This was certainly true of Isaiah, Jeremiah and Ezekiel. And it was true to some extent of the prophets who wrote the last 12 books of the Old Testament—the Minor Prophets (so called because their writings contain fewer words than the longer prophetic books of the Bible). They also at times focused attention on religious sins.

The prophet Joel

For example, consider the prophet Joel. He spoke forcefully about the religious sins of the covenant people—the house of Judah.

Here is the briefest summary of the book of the prophet Joel.

  • Unprecedented, almost unbelievable curses came upon the people of God and on the Promised Land. God permitted it. But why?
  • Answer: they departed from God—they broke their covenant with God and needed to return to Him (Joel 2:13).

But there are also social sins

A study of the Minor Prophets reveals also God’s displeasure with people for their social sins—a term we will use in this article to mean the unloving and abusive treatment of their fellow man.

It is contrary to the will of God that we should claim to love Him, but at the same time refuse to love our fellow man, made in His image (see James 3:9).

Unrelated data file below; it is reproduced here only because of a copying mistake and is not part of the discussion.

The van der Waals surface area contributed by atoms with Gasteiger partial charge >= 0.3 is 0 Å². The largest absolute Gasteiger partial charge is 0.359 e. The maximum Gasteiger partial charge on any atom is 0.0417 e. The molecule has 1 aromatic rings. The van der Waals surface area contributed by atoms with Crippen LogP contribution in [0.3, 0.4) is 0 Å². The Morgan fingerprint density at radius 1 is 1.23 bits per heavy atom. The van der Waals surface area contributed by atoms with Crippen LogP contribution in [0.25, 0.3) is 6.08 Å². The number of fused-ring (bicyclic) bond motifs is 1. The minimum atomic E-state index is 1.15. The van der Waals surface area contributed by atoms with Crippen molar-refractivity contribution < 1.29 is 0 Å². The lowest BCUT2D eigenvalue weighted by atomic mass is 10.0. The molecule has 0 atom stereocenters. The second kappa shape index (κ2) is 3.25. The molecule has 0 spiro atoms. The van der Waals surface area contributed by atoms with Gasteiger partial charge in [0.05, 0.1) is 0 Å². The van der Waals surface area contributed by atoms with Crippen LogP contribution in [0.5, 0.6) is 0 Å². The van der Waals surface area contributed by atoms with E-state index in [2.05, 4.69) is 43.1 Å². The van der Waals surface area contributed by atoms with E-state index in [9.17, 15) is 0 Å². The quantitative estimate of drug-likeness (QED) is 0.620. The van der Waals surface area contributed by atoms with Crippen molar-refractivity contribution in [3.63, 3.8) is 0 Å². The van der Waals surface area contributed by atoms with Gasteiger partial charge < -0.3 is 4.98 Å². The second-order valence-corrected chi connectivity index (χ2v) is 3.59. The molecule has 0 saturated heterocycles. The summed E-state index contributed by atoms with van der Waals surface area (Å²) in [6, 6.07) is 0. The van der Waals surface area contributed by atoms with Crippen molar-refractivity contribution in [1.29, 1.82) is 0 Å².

<p>Delivering groceries to someone in need: an example of loving “your neighbor as yourself.”</p>

Delivering groceries to someone in need: an example of loving “your neighbor as yourself.”

Social sins are the sins that violate the last six of the 10 Commandments. Jesus taught that these commandments of God are also very important. “And the second is like it: ‘You shall love your neighbor as yourself.’ On these two commandments hang all the Law and the Prophets” (Matthew 22:39-40).

God judges gentiles too

And it is not just the covenant people who must answer to God for mistreating fellow human beings. Indeed, God sent some of these Minor Prophets to declare His message to gentile nations. The judgment of God against social sins is relevant to both Israelites and gentiles—both then and now.

Therefore the words of the Minor Prophets, under inspiration from God, are warnings for us today and not just ancient documents of history.

No people and no nations can claim innocence and spiritual purity before God, nor can they complain with justification of His judgment and chastisement for their sins. Let’s understand why.

Over the millennia since our first parents were evicted from the Garden of Eden, and thus denied direct communication with their Creator, countless peoples and nations have drifted far from God and become ignorant of the details of His person and character. They long ago lost knowledge of His name, His Sabbath and His holiness. They have lived in a world nearly totally deceived in spiritual matters by Satan (Revelation 12:9).

As a result, when judged by God, they might even try to argue with Him for holding them to account for their sins, claiming innocence by virtue of ignorance or deception.